15. Birth weight and Age at Death Late Fetal Death (28+ wks) Early Neonatal Death (<7 days) Late Neonatal Death (7-27days) Post Neonatal Death (28+ days) W & M Health 1 W & M Health 2 W & M Health 3 W & M Health 4 VVLBW (0-999gms) W & M Health 5 W & M Health 6 W & M Health 7 W & M Health 8 VLBW (999-1499 gms) M & F Care 9 Newborn Care 10 Newborn Care 11 Infant Care 12 IBW (1499-2499 gms) M & F Care 13 Newborn Care 14 Infant Care 15 Infant Care 16 NBW (2500+ gms)

  16. Summary of Perinatal Health Care Interventions • Reproductive Awareness • Preconception Care • Child Spacing • Nutrition • Micronutrients • STDs • Substance Abuse • Domestic Violence Women’s & Maternal Health Interventions: Infant Care Interventions: • Pregnancy Identification • Prenatal Surveillance & Care • Anticipatory Guidance • Intrapartum Monitoring • “ART” for complications • Surgical Services • High Risk Maternal • Follow-up Maternal & Fetal Care Interventions: Newborn Care Interventions: • Parenting Skill Education • Child Health Supervision • Breastfeeding/nutrition • Immunization • Growth/Development Monitoring • Anticipatory Guidance • A.R.I. • D.D. • Injury Control • “ART” for the At-Risk-Infant • Community Services • Clean Delivery • Resuscitation • Thermal Control • Breast Feeding • “ART” for the At-Risk-Infant • “Baby Friendly” Concept • Parenting Skill Education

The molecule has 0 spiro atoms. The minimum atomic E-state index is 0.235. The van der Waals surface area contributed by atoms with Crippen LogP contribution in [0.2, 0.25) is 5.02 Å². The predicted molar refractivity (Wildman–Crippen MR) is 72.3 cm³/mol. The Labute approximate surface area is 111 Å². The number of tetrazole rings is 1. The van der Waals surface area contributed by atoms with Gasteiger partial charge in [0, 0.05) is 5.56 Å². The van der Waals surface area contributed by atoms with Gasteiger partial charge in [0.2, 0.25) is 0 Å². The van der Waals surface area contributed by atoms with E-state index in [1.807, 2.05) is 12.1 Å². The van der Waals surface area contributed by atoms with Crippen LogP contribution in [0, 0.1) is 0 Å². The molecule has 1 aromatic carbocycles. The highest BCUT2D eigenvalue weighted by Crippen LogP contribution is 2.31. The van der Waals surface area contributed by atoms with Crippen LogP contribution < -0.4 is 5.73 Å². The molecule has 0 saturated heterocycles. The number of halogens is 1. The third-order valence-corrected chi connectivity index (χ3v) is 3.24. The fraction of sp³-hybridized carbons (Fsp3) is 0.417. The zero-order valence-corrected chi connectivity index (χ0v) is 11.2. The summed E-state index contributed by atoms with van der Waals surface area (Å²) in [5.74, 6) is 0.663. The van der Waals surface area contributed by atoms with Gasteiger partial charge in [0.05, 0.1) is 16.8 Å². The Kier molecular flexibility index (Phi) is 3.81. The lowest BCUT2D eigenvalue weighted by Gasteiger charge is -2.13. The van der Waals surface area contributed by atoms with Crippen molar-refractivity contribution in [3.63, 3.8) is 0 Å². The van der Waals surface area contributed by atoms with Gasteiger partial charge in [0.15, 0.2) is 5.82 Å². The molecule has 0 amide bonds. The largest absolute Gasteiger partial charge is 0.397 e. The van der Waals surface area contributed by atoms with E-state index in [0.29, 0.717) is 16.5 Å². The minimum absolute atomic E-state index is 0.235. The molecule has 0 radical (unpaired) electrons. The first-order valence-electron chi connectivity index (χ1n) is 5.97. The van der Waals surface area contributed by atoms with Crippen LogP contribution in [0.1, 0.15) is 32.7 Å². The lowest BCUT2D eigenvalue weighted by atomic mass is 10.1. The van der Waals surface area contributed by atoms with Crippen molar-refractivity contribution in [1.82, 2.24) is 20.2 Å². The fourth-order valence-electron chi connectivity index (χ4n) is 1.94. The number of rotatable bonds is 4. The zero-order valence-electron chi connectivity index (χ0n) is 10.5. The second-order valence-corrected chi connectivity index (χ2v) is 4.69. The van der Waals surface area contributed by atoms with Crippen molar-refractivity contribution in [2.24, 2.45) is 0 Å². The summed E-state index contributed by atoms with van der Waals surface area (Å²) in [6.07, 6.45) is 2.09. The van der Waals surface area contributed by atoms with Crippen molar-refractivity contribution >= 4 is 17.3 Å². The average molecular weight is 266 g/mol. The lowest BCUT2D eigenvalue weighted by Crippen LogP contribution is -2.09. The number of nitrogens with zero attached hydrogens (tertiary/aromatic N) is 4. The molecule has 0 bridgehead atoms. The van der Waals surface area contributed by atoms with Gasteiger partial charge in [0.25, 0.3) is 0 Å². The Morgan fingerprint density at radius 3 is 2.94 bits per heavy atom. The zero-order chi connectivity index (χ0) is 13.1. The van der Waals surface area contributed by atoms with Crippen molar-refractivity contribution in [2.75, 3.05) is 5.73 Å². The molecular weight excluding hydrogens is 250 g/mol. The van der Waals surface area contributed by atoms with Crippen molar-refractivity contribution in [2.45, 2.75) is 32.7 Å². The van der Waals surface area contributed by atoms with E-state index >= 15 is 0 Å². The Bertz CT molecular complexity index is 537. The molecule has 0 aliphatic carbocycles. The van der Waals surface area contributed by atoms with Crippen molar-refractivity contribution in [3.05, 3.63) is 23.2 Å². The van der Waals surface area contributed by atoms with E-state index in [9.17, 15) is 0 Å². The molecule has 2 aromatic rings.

17. Planning for Change • 1. Measure and Compare • 2. Standard against which to compare

  18. The “Opportunity Gap”- The potential for reduction in excessive mortality based on a comparison between rates already achieved by one sub-population in a defined geographical area with those experienced by the remaining population.